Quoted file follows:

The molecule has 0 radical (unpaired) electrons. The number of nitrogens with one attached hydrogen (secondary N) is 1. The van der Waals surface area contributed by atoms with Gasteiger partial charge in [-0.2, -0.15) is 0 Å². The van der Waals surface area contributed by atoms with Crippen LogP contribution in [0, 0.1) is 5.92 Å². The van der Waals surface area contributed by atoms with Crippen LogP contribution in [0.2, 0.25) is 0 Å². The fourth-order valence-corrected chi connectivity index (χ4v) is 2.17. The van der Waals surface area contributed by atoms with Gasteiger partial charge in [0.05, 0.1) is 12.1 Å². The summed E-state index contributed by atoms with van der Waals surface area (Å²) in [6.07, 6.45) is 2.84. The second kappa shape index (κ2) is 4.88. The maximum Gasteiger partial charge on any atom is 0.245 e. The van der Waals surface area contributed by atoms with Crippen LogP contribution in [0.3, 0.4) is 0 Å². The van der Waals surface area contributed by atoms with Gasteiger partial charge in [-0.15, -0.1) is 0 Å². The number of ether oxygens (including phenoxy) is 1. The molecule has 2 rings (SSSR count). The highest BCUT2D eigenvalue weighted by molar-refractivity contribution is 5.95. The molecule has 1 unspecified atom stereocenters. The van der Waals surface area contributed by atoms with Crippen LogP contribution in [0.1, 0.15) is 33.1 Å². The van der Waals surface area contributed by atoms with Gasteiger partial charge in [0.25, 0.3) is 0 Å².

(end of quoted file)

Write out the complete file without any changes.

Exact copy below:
The molecule has 0 radical (unpaired) electrons. The number of nitrogens with one attached hydrogen (secondary N) is 1. The van der Waals surface area contributed by atoms with Gasteiger partial charge in [-0.2, -0.15) is 0 Å². The van der Waals surface area contributed by atoms with Crippen LogP contribution in [0, 0.1) is 5.92 Å². The van der Waals surface area contributed by atoms with Crippen LogP contribution in [0.2, 0.25) is 0 Å². The fourth-order valence-corrected chi connectivity index (χ4v) is 2.17. The van der Waals surface area contributed by atoms with Gasteiger partial charge in [0.05, 0.1) is 12.1 Å². The summed E-state index contributed by atoms with van der Waals surface area (Å²) in [6.07, 6.45) is 2.84. The second kappa shape index (κ2) is 4.88. The maximum Gasteiger partial charge on any atom is 0.245 e. The van der Waals surface area contributed by atoms with Crippen LogP contribution in [0.3, 0.4) is 0 Å². The van der Waals surface area contributed by atoms with Gasteiger partial charge in [-0.15, -0.1) is 0 Å². The number of ether oxygens (including phenoxy) is 1. The molecule has 2 rings (SSSR count). The highest BCUT2D eigenvalue weighted by molar-refractivity contribution is 5.95. The molecule has 1 unspecified atom stereocenters. The van der Waals surface area contributed by atoms with Crippen LogP contribution in [0.1, 0.15) is 33.1 Å². The van der Waals surface area contributed by atoms with Gasteiger partial charge in [0.25, 0.3) is 0 Å².